Here is an essay I wrote for a little magazine in Vermont called, VERMONT Magazine. I hope you enjoy it!
VERMONT JOURNAL Turkey Time
By Capt. David Bitters
It’s turkey season here in Vermont and I am in spring bliss. The false dawn has brought dense fog, covering the mountains around my camp. It is so dense, I cannot even see my fields in front of me. Visibility is down to fifteen yards and it is awesome.
I grab my gun and my turkey call and head for the high, rocky bluff that overlooks one of my fields. I snuggle into this little mountain knoll with my back against a tree, and listen to the day wake up. The “Big Woods” are just behind me. It is surreal sitting here in the thick fog. Birds are stirring and are singing all around me, yet I can see nothing except the few branches in front of me.
I close my eyes and identify at least a dozen species of birds by their songs. Then suddenly, joyfully, a pair of chickadees comes through the fog and lands in the brush in front of me a few feet away. I hold motionless and watch them catch tiny worms on the spring buds. One of them flies to within inches of me and looks me over. He (or she) asks the question: “what is this motionless animal sitting high on top of this little mountain…?” I hold my breath and do not blink. I am dressed in full camo and a face mask covers my face and head. Yet, I wonder if they know I am a human? Have they ever even seen a man before? Tiny, inquisitive black eyes look me up and down. Moments pass between us. Finally, unconcerned, the little bird joins the other and they continue flitting and feeding around me for several minutes more and then fly off into the thick fog. I wonder how they can see where they are going?
A Veery flies in next, landing in the treetops high above me. Its song is unmistakable. I imagine it looking for insects among the buds and branches, singing as it goes. Across the field, I hear a sparrow. Its song is a trilling vibrato that starts with a single, monotone note, rising to a crescendo trill. I recognized the song but cannot visualize the bird. I settle on a Vesper sparrow, but still I am unsure….
As I continue to try to be one with nature, a downy woodpecker lands on a dead tree and begins pounding away. Rata-tat-tat-tat-tat-tat-tat-tat… It is actually much faster than that, and sounds very powerful, with a kind of hollow echo to it. Sounds carry in the fog and sound so much closer than they really are. The tiniest chirp of a bird is magnified and so clear. It is a treat to the ears.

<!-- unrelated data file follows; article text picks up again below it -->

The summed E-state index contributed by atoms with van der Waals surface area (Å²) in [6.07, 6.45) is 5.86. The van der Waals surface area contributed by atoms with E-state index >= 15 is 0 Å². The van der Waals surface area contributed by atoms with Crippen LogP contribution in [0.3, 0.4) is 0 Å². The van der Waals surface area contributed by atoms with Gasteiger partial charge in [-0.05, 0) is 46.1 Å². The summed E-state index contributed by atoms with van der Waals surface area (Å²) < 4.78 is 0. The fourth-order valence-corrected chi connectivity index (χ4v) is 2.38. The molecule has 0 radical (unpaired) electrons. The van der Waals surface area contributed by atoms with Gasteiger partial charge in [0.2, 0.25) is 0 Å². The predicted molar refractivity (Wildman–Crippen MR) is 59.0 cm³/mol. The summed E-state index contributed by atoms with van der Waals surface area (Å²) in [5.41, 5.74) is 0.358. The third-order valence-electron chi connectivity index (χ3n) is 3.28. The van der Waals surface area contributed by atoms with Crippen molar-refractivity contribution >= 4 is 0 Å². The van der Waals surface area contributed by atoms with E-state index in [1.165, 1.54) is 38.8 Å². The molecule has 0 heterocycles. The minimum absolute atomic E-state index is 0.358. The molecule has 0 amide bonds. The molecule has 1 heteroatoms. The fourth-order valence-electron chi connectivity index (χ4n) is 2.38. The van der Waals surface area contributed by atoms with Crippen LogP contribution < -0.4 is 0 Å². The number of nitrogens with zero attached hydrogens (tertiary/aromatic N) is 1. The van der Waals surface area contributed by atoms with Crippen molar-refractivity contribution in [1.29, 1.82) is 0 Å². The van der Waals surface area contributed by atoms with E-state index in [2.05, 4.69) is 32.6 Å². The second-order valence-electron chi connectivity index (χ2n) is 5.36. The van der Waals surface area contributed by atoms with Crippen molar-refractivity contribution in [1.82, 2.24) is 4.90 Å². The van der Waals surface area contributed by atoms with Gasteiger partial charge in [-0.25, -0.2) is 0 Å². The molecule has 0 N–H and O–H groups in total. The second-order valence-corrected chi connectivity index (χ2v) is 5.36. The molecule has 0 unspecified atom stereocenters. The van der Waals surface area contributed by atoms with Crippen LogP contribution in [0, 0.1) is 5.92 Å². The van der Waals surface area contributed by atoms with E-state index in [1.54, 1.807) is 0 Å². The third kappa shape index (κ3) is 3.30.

It is so quiet this morning, especially in this dense fog, that I can hear the blood pumping through my head and I am startled to hear it beginning to go faster and faster… Boom…Boom…Boom…Boom-Boom-Boom-Boom-Boom-Boom-BOOMBOOMBOOMBOOMBOOMBOOM… Dear God! Am I having the BIG ONE right here on this rock in the fog where nobody will find me? Am I about to breathe my last and fall over dead? Am I having a dreaded stroke…?! Ahhhhhhhh… No… I am not. The rapid blood-pounding sound in my ears is actually a ruffed grouse drumming in the woods. A “pa’tridge” if you’re a local. It is deceptive hearing it coming from the big woods behind me, filtering through the thick, dense fog. Four different times I hear him drum, and I imagine what he must look like, all buffed and groomed in his prime, standing on his drumming log and beating his wings in the air like an engine sputtering to life. It is glorious that I am still hearing drummers in the woods seven days into turkey season. I may be a turkey hunter and a bird watcher, but I am forever smitten by the king of game birds, the ruffed grouse!
Time floats and I hear an odd bird call that I cannot identify… Suddenly, it comes flying right at me out of the fog, rifles past, and quickly fades back into the fog. Blue jay! My favorite bird and the master of trickery! How they love to mimic the sounds of other birds and make up completely new calls of their own. They are brave, handsome birds bathed in blue sky and laced with the edge of night. If I were a bird, I would want to be a blue jay.
Ah, the turkeys! Time to try and call in a “Tom,” the Boss Gobbler of the woods. I take out my wood box call and gently move the chalked paddle over the top part of the call eight times, imitating a love-sick hen. Yelp,yelp,yelp,yelp,yelp,yelp,yelp,yelp… Then a long listen. No reply from what I’d hoped would be a gobbler calling back in the distance. “I hear you my love, and I am coming…” I wait twenty minutes and repeat my calling. Yelp,yelp,yelp,yelp,yelp,yelp,yelp,yelp… Still no reply. Another twenty minutes pass and I try again. Yelp,yelp,yelp,yelp,yelp,yelp,yelp,yelp… Nothing. I sit motionless for at least another hour, maybe more, listening and smiling so hard my face begins to hurt. At this moment, there is no other place on earth that I would rather be. It’s springtime in the mountains of Vermont. I am in the midst of God and His glory is shining all around me.
- Capt. David Bitters, Tranquillity Mountain, Woodcock, Vermont